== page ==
Each display device renders colors in their own way. E.g. Apple's retina display renders colors in a more vivid way then an LG display device. The photo editor has to deal with this problem. I use my own taste when performing color correction or improving (selective) color saturation. Sadly, when a color suits my taste on my screen, it doesn't on another screen.

How can I find the ideal color saturation balance taking multiple display devices in mind?


1 Answer 1


As you say, each display renders the images differently.

The most you can do is use a device to calibrate your monitors. There are several makers and models on the market right now, some of them cheaper some of them very expensive and offering features that one would need only for professional post processing.

What is this monitor calibration doing?

A device mounted on your screen, together with a software is displaying a set of colours and measuring the actual output, then is adjusting brightness, contrast, saturation, colour hue, white balance and so on, till it reaches some kind of "common ground" that would display very similarly the image as it would have been displayed on another calibrated monitor.

The more professional/expensive devices also read the ambient light intensity and colour to achieve an even better calibration of the monitor. The way an image looks on your monitor also depends on the available light in that room and the way this light is hitting your screen (there should be no light directly hitting your screen).

My favourite photography education website, Cambridge In Colour gives a more detailed explanation of what I said above.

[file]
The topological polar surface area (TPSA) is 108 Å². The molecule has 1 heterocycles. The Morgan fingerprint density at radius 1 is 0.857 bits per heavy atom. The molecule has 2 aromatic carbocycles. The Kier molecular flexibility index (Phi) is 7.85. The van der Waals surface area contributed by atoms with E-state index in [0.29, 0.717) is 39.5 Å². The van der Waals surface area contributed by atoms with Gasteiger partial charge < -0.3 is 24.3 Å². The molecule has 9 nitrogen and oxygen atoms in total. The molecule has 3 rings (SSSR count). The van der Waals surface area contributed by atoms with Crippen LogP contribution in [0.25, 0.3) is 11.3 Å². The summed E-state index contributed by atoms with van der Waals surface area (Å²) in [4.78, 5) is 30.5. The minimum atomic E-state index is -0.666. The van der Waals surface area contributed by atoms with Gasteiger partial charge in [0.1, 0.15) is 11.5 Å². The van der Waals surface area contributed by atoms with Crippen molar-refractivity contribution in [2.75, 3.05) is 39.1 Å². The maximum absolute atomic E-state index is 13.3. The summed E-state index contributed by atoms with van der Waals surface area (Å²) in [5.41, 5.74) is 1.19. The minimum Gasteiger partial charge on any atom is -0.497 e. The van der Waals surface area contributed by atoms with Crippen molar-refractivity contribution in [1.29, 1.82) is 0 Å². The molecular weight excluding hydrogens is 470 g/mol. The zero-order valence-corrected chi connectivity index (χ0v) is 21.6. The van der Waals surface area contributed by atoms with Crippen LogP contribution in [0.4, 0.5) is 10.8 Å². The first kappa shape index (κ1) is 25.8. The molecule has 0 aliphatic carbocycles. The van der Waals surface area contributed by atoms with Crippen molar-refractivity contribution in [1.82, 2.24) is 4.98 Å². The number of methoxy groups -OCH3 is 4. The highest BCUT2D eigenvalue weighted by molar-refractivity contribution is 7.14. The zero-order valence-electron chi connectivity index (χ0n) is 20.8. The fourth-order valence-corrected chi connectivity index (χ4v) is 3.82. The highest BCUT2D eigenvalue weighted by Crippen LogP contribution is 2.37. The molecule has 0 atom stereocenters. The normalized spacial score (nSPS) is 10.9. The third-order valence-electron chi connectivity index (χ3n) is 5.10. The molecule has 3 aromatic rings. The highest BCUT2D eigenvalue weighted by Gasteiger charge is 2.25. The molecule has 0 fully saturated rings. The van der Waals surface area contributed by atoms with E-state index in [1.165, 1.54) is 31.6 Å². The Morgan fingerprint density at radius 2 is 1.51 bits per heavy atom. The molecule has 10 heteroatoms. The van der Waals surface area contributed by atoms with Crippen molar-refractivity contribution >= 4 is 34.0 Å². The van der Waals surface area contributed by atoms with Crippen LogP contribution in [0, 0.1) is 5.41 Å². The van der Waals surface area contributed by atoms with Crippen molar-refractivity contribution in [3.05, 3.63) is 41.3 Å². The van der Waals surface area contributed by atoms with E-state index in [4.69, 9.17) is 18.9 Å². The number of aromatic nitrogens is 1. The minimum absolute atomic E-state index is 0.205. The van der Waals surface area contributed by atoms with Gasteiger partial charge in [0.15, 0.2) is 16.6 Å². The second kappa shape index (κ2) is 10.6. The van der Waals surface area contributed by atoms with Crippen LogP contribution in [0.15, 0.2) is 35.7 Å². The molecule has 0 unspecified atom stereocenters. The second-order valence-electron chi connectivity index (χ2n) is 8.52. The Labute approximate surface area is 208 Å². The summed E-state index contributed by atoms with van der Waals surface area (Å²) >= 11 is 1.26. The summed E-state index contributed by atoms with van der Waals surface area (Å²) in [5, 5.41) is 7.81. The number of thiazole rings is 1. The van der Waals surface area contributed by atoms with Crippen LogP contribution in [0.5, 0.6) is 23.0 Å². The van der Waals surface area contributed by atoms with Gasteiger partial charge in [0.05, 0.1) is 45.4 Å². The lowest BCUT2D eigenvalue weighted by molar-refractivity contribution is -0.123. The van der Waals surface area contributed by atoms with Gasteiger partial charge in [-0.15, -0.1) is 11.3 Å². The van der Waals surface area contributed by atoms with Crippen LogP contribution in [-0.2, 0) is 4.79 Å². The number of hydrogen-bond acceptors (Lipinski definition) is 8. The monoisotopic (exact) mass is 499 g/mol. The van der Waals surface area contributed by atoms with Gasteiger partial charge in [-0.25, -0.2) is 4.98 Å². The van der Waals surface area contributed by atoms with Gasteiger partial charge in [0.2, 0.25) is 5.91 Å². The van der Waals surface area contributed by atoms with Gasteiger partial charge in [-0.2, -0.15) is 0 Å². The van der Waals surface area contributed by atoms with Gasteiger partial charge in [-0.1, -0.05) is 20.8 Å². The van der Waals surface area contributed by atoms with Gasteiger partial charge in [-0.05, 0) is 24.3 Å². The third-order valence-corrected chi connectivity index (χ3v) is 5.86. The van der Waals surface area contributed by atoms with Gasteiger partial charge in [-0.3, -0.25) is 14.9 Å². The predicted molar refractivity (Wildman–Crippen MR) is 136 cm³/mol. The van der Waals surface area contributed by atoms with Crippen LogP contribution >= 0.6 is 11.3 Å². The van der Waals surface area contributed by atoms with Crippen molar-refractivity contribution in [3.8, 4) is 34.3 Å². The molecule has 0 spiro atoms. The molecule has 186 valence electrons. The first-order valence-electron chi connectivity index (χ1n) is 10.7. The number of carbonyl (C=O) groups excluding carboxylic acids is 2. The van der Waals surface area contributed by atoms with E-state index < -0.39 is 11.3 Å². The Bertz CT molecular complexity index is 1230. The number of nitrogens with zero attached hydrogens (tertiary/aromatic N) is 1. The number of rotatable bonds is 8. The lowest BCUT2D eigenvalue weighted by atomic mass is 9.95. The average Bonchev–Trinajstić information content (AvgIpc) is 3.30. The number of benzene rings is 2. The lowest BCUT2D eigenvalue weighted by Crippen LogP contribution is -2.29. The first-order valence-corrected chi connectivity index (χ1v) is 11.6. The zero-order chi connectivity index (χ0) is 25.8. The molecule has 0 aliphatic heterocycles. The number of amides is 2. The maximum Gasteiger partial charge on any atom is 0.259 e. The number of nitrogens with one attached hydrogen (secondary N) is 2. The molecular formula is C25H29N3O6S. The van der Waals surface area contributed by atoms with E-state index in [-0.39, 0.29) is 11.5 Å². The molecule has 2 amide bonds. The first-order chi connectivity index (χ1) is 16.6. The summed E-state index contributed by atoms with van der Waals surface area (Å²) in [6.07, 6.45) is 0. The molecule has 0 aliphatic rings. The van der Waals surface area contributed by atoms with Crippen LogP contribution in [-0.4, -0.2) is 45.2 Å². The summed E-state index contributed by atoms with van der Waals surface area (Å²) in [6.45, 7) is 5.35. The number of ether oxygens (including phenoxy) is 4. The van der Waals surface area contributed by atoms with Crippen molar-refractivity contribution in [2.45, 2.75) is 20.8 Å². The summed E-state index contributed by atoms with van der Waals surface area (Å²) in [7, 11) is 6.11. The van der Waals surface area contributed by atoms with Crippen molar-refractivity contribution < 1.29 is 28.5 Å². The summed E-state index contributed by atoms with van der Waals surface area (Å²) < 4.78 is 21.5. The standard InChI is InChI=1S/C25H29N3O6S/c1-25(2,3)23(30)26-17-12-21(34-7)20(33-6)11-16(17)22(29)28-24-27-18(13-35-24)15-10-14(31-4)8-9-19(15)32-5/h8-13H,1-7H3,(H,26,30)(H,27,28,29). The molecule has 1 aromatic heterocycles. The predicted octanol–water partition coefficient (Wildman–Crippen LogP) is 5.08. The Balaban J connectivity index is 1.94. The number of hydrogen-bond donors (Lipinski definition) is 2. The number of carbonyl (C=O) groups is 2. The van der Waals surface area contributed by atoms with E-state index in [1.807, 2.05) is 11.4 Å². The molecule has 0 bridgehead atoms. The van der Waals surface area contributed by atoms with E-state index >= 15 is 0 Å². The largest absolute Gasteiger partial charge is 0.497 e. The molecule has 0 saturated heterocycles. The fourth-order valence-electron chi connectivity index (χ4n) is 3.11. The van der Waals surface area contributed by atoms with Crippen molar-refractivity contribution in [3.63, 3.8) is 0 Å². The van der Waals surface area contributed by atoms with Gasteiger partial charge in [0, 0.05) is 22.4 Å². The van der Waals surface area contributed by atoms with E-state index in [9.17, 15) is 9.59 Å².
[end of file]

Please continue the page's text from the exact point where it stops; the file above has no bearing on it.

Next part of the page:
If you are interested in buying such a hardware tool, you can search on amazon for "monitor calibration photography"

In case you want to print what you are processing on a calibrated monitor, you should also consider calibrating your printer. Though this process is a bit more complex and expensive. If you don't have to print too often, you might rather use the services of a professional printing company.

  • \$\begingroup\$ when you say "calibrating your printer" are you referring to the actual subtractive primaries? Or do you mean soft proofing? \$\endgroup\$ Dec 28, 2015 at 1:32
  • \$\begingroup\$ When I say calibrating printer I am referring to measuring the output of the printer with a colorimeter or spectrophotometer, depending on the needs and available budget and then creating an ICC profile for the printer/ink/paper combination. \$\endgroup\$
    – Dragos
    Dec 29, 2015 at 10:33
  • \$\begingroup\$ @Dragos- will it be possible if I asked this as a question, you can answer with a detailed explanation as to how I can do it. I have a very good understanding and experience of the printing process in both LR and PS via office printer and photo lab and I also calibrate the colour management system once every month but I sense that I can still improve further with proper printer calibration but I have never done it before. Please let me know, and I will put together a question. Many thanks \$\endgroup\$ Dec 29, 2015 at 12:16
  • \$\begingroup\$ @AbdulNQuraishi check this website: color-management-guide.com/printer-calibration.html Besides that you could also photo.stackexchange.org itself for printer calibration. There are already questions and answers on this subject. \$\endgroup\$
    – Dragos
    Dec 29, 2015 at 12:22

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